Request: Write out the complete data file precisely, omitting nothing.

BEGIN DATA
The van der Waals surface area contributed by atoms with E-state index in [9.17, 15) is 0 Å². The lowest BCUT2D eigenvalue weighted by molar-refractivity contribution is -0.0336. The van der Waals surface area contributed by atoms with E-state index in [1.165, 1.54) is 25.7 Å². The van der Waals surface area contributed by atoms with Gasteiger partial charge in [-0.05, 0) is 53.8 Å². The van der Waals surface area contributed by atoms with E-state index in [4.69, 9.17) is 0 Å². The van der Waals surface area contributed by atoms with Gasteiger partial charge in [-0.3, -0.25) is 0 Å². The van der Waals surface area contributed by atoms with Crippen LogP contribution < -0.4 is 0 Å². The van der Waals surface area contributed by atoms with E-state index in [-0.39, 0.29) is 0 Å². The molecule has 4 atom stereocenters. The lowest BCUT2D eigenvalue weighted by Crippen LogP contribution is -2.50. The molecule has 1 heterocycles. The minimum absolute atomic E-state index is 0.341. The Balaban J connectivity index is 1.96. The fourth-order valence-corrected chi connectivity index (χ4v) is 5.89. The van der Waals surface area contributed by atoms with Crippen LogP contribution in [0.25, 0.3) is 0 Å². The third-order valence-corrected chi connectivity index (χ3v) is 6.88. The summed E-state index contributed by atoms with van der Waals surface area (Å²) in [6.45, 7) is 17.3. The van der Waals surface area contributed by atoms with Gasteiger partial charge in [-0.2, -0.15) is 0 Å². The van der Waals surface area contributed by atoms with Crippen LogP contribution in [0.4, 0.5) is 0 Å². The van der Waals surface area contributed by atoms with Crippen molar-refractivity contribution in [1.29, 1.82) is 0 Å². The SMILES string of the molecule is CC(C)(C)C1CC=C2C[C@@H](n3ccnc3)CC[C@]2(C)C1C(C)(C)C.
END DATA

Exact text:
The van der Waals surface area contributed by atoms with E-state index in [9.17, 15) is 0 Å². The lowest BCUT2D eigenvalue weighted by molar-refractivity contribution is -0.0336. The van der Waals surface area contributed by atoms with E-state index in [1.165, 1.54) is 25.7 Å². The van der Waals surface area contributed by atoms with Gasteiger partial charge in [-0.05, 0) is 53.8 Å². The van der Waals surface area contributed by atoms with E-state index in [4.69, 9.17) is 0 Å². The van der Waals surface area contributed by atoms with Gasteiger partial charge in [-0.3, -0.25) is 0 Å². The van der Waals surface area contributed by atoms with Crippen LogP contribution < -0.4 is 0 Å². The van der Waals surface area contributed by atoms with E-state index in [-0.39, 0.29) is 0 Å². The molecule has 4 atom stereocenters. The lowest BCUT2D eigenvalue weighted by Crippen LogP contribution is -2.50. The molecule has 1 heterocycles. The minimum absolute atomic E-state index is 0.341. The Balaban J connectivity index is 1.96. The fourth-order valence-corrected chi connectivity index (χ4v) is 5.89. The van der Waals surface area contributed by atoms with Crippen LogP contribution in [0.25, 0.3) is 0 Å². The third-order valence-corrected chi connectivity index (χ3v) is 6.88. The summed E-state index contributed by atoms with van der Waals surface area (Å²) in [6.45, 7) is 17.3. The van der Waals surface area contributed by atoms with Gasteiger partial charge in [-0.2, -0.15) is 0 Å². The van der Waals surface area contributed by atoms with Crippen LogP contribution in [0.4, 0.5) is 0 Å². The van der Waals surface area contributed by atoms with Crippen molar-refractivity contribution in [1.29, 1.82) is 0 Å². The SMILES string of the molecule is CC(C)(C)C1CC=C2C[C@@H](n3ccnc3)CC[C@]2(C)C1C(C)(C)C.